THE Catholic Diocese of Maitland-Newcastle may use funds generated by its St Nicholas OOSH centres to pay compensation to child abuse survivors.
The diocese is under fire from families about the lack of notice and community consultation around its plan to replace all private OOSH operators at its schools with its not-for-profit St Nicholas brand by the end of 2020.
Diocese chief executive Sean Scanlon dropped what parents described as a "bombshell" at a Monday meeting at St Joseph's Primary Merewether, where families had gathered to discuss the replacement of private operator Kids Connect Australia (KCA).
"Profits or surplus [from St Nicholas OOSH] may be used to compensate survivors of abuse," Mr Scanlon said at the meeting.
"As Catholics and Christians that is the right thing to do."
Parent Renee Mantle told the Newcastle Herald it was "ironic that care for children today is paying for past abuse by the church".
"While I respected them being honest about it, hearing it was still quite difficult," she said.
"There were lots of bombs dropped with no reason or respect."
Parent Natalie van den Boogaard said she didn't want "macro level conversations" distracting from parents' questions about continuity of care.
"We'd rather the focus be on supporting KCA's ability to continue their quality childcare in our community rather than the focus be on profiteering and monopolising and monetising childcare."
Parent Alana Dagwell said the revelation was "surprising".
Mr Scanlon said in a statement on Tuesday that any revenue generated by profitable OOSH services "will, in the first instance, be redirected to support OOSH services that due to their size, location and/or profitability would not be commercially viable."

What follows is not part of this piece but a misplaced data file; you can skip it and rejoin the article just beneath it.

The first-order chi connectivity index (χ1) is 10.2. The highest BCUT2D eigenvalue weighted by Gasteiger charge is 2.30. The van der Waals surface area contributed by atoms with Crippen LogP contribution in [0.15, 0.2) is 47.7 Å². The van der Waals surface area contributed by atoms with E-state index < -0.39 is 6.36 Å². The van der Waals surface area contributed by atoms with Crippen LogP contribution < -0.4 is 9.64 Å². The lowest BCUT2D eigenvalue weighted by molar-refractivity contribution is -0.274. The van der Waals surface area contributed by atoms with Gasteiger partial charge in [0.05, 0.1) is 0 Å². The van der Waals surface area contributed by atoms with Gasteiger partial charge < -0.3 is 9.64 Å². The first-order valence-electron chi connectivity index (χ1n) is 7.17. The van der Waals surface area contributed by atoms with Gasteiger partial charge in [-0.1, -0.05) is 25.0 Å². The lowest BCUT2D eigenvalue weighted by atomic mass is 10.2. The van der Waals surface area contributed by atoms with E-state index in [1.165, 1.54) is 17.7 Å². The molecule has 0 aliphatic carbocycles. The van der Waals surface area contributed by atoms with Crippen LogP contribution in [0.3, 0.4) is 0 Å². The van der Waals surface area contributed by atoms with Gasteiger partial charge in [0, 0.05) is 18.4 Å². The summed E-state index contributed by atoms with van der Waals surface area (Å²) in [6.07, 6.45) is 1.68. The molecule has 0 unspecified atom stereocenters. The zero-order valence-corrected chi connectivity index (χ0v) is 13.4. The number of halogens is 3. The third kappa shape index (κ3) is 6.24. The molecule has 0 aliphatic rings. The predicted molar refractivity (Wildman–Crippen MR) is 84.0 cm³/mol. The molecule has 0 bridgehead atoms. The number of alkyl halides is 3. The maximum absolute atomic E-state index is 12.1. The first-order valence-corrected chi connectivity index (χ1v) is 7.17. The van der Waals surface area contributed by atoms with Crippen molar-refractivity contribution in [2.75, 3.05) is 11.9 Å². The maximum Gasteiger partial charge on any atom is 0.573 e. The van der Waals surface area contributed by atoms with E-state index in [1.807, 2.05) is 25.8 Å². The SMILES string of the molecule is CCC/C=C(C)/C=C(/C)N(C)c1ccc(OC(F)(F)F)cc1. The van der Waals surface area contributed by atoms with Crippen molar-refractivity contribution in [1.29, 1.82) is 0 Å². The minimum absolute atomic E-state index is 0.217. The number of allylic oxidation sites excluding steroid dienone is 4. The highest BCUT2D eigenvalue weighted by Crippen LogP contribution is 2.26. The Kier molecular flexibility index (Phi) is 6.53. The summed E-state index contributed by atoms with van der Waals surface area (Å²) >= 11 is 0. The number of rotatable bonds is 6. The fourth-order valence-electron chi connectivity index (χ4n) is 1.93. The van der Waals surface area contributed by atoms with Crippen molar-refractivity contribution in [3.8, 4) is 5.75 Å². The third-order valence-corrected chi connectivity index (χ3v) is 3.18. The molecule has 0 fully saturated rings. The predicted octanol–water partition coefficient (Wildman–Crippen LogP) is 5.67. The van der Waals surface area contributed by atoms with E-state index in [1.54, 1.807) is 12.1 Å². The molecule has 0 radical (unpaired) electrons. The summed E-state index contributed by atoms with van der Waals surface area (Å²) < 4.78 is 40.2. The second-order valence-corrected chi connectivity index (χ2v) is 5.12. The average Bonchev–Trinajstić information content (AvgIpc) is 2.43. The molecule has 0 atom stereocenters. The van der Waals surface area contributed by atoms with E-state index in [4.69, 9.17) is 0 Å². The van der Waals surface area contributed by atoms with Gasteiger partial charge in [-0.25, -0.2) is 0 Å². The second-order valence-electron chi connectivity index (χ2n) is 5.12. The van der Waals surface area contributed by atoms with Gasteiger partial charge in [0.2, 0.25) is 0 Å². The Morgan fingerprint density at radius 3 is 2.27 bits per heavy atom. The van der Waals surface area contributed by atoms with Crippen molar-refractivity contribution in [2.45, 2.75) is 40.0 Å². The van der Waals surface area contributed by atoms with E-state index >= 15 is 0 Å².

"We see this as an essential step in ensuring equity of familial support services across our diocese and so that no school community should be disadvantaged," Mr Scanlon said.
"Any remaining profits will be directed to support educational services, the philanthropic works of the church including the support provided to the community through the Development and Relief Agency, and a portion may also be used towards compensating abuse survivors."
The spending of funds was just one matter discussed at what the Herald reported on Tuesday was an emotionally charged meeting.
"I felt very frustrated at the lack of respect given to parent voice, but also the lack of concrete information given," Mrs Mantle said.
"It was very haphazard."
Families had asked for the diocese to reverse its decision and pleaded at the meeting for a transition period to allow KCA to make new arrangements and for parents to review work schedules. Mr Scanlon said he didn't want to give false hope and was not going to promise to reverse the decision.
He told the meeting an attempt to start public consultation was quashed after families reacted negatively to media coverage about the plan.
He said on Tuesday the diocese aimed to balance the need and timing of consultation with the school community and the providers in line with its contractual obligations to existing OOSH providers.